Sunday, December 21, 2008

A Toast To A Healthier Lifestyle

There are people who drink alcohol occasionally or socially, during special dinners or cocktails. Driking alcohol is not a healthy lifestyle, Others use it to steady their nerves before making that important speech or public appearance. Still others who are suffering from a sleep disorder take a generous amount of alcohol to get themselves that much needed rest and sleep.

Some studies suggest that moderate drinkers tend to live longer and are less likely to suffer heart stroke than those who either abstain or drink heavily. While it is true that moderate alcohol intake offers some benefits, such as longevity and a healthier life, too much alcohol consumption can offset all these potential benefits and lead to serious health conditions such as liver disease, heart attack, pancreatitis, brain atrophy, and miscarriages, among others. This conflicting information could confuse anyone. Indeed, for every benefit of alcohol consumption, there is a matching risk one must take into consideration.

The moderate alcohol drinking standard is about two drinks a day if you're a male under 65 years old, or one drink a day if you're over 65 regardless whether you're a male or female. One drink is equivalent to 12 ounces (oz) of beer, 5 oz. of wine, or 1.5 oz. of 80-proof distilled spirits. The older the person becomes, the slower the body's ability to break down alcohol. This is why adults become intoxicated faster, as well as more prone to alcohol's harmful side effects.

Certain health conditions can be made worse by drinking any amount of alcohol. Those who have history of hemorrhagic strokes, liver disease, pancreatic disease, and those with evidence of pre-cancerous stages in the esophagus, larynx, pharynx, or mouth must never take any alcohol. People with a family history of alcoholism are at higher risk of becoming alcoholics themselves. Most importantly, women must avoid alcoholic drinks at all cost during pregnancy. as this will put the unborn baby at risks.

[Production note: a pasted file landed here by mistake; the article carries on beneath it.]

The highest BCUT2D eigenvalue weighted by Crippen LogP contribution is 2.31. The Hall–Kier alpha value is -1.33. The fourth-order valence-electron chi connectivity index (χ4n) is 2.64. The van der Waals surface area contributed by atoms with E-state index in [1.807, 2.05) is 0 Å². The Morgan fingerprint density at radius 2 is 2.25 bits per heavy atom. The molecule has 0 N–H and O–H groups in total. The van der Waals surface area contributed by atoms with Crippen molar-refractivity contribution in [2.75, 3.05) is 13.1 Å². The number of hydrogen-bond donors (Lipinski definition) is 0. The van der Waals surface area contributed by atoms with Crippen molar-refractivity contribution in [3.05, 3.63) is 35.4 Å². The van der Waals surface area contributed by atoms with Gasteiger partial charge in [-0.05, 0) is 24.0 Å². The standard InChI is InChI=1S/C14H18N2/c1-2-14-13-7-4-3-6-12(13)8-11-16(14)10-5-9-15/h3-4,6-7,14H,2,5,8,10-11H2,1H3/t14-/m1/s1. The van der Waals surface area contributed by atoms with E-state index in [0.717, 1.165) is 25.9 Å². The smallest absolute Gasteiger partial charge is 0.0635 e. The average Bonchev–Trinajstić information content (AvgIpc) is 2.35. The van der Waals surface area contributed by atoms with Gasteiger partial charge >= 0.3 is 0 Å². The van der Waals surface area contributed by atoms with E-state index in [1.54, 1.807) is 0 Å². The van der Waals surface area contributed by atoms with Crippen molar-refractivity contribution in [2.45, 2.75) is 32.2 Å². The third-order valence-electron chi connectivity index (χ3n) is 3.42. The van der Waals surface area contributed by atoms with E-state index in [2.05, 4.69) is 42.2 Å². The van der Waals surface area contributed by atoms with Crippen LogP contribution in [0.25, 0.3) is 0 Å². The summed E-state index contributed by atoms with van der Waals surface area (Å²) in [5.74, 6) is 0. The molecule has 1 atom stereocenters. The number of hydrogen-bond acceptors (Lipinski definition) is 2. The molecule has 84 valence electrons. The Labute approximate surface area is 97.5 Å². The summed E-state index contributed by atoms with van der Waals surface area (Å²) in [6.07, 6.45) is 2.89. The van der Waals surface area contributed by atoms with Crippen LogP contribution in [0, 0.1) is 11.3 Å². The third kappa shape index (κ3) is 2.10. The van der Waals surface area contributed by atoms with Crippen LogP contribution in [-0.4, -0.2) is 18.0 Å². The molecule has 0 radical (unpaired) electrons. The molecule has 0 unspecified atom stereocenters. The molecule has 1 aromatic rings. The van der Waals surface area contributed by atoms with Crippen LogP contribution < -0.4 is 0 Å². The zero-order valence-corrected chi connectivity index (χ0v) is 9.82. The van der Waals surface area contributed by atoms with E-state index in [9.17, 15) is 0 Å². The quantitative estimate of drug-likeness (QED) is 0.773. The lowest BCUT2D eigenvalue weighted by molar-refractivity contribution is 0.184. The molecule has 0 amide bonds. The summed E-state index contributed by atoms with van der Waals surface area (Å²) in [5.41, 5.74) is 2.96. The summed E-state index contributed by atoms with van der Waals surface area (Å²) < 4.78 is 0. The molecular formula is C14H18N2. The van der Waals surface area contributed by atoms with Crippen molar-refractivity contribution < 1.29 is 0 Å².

Moreover, alcohol intake may interact with over-the-counter sleeping pills, antibiotics, antidepressants, pain relievers, diabetes medications, antihistamines, anticoagulants, anti-seizure medications, and beta blockers, among other many common prescription medications. That is why the Food and Drug Administration requires all over-the-counter pain relievers and fever reducers to carry a warning label advising those who consume three or more alcohol drinks a day to consult with their physicians first before taking the drug.
Drinking alcohol can help a person feel a little bit relaxed or anxious because alcohol is a depressant. It slows the function of the central nervous system and blocks some of the messages trying to get to the brain, affecting perception, emotion, movement, vision, and hearing. Too much alcohol will result in intoxication, making a person lose coordination and affect even his speech. It also slows down a person's reflexes and reactions, making driving a dangerous activity for someone who is intoxicated.

Some people may not realize it, but too much alcohol, like drug use, can develop into abuse, and even addiction, which may become a problem for them and those around them. Without you knowing it, you may have been influencing even the young people to use alcohol when they are not yet of age.

To drink or not to drink alcohol is a question only you and your physician can answer. Very few health care professionals would advise non-drinkers to drink alcohol for the sake of a healthier condition. However, if you are a moderate drinker and manage to maintain great health, there is no pressure to stop, but always remember to drink responsibly.

No comments:

Related Posts with Thumbnails